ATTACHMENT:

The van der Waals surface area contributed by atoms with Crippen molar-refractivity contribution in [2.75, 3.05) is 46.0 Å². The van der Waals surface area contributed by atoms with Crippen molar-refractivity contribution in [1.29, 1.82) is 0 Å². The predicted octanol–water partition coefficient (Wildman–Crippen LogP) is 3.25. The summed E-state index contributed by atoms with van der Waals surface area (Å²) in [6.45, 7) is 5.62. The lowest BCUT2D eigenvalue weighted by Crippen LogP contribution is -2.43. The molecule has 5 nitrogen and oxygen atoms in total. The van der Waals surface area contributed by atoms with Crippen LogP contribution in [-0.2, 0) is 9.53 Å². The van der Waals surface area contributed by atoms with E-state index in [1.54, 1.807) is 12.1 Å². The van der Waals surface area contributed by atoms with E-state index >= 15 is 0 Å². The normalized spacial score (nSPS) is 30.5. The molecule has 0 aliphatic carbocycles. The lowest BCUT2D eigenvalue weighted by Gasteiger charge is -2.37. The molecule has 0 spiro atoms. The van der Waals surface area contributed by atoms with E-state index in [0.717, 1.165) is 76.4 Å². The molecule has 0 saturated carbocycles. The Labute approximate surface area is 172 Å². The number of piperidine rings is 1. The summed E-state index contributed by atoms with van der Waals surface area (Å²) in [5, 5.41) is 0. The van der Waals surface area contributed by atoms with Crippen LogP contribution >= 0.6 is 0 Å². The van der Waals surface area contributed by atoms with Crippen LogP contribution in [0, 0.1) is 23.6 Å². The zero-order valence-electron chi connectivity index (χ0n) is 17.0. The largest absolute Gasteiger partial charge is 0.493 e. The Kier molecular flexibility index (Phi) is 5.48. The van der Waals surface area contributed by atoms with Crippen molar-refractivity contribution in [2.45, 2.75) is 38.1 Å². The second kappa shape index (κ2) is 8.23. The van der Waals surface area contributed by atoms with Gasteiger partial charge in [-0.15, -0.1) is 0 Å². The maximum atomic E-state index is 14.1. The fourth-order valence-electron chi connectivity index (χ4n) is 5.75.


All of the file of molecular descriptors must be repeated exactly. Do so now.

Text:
The van der Waals surface area contributed by atoms with Crippen molar-refractivity contribution in [2.75, 3.05) is 46.0 Å². The van der Waals surface area contributed by atoms with Crippen molar-refractivity contribution in [1.29, 1.82) is 0 Å². The predicted octanol–water partition coefficient (Wildman–Crippen LogP) is 3.25. The summed E-state index contributed by atoms with van der Waals surface area (Å²) in [6.45, 7) is 5.62. The lowest BCUT2D eigenvalue weighted by Crippen LogP contribution is -2.43. The molecule has 5 nitrogen and oxygen atoms in total. The van der Waals surface area contributed by atoms with Crippen LogP contribution in [-0.2, 0) is 9.53 Å². The van der Waals surface area contributed by atoms with E-state index in [1.54, 1.807) is 12.1 Å². The van der Waals surface area contributed by atoms with E-state index >= 15 is 0 Å². The normalized spacial score (nSPS) is 30.5. The molecule has 0 aliphatic carbocycles. The lowest BCUT2D eigenvalue weighted by Gasteiger charge is -2.37. The molecule has 0 spiro atoms. The van der Waals surface area contributed by atoms with E-state index in [0.717, 1.165) is 76.4 Å². The molecule has 0 saturated carbocycles. The Labute approximate surface area is 172 Å². The number of piperidine rings is 1. The summed E-state index contributed by atoms with van der Waals surface area (Å²) in [5, 5.41) is 0. The van der Waals surface area contributed by atoms with Crippen LogP contribution >= 0.6 is 0 Å². The van der Waals surface area contributed by atoms with Crippen LogP contribution in [0, 0.1) is 23.6 Å². The zero-order valence-electron chi connectivity index (χ0n) is 17.0. The largest absolute Gasteiger partial charge is 0.493 e. The Kier molecular flexibility index (Phi) is 5.48. The van der Waals surface area contributed by atoms with Crippen molar-refractivity contribution in [2.45, 2.75) is 38.1 Å². The second kappa shape index (κ2) is 8.23. The van der Waals surface area contributed by atoms with Gasteiger partial charge in [-0.15, -0.1) is 0 Å². The maximum atomic E-state index is 14.1. The fourth-order valence-electron chi connectivity index (χ4n) is 5.75.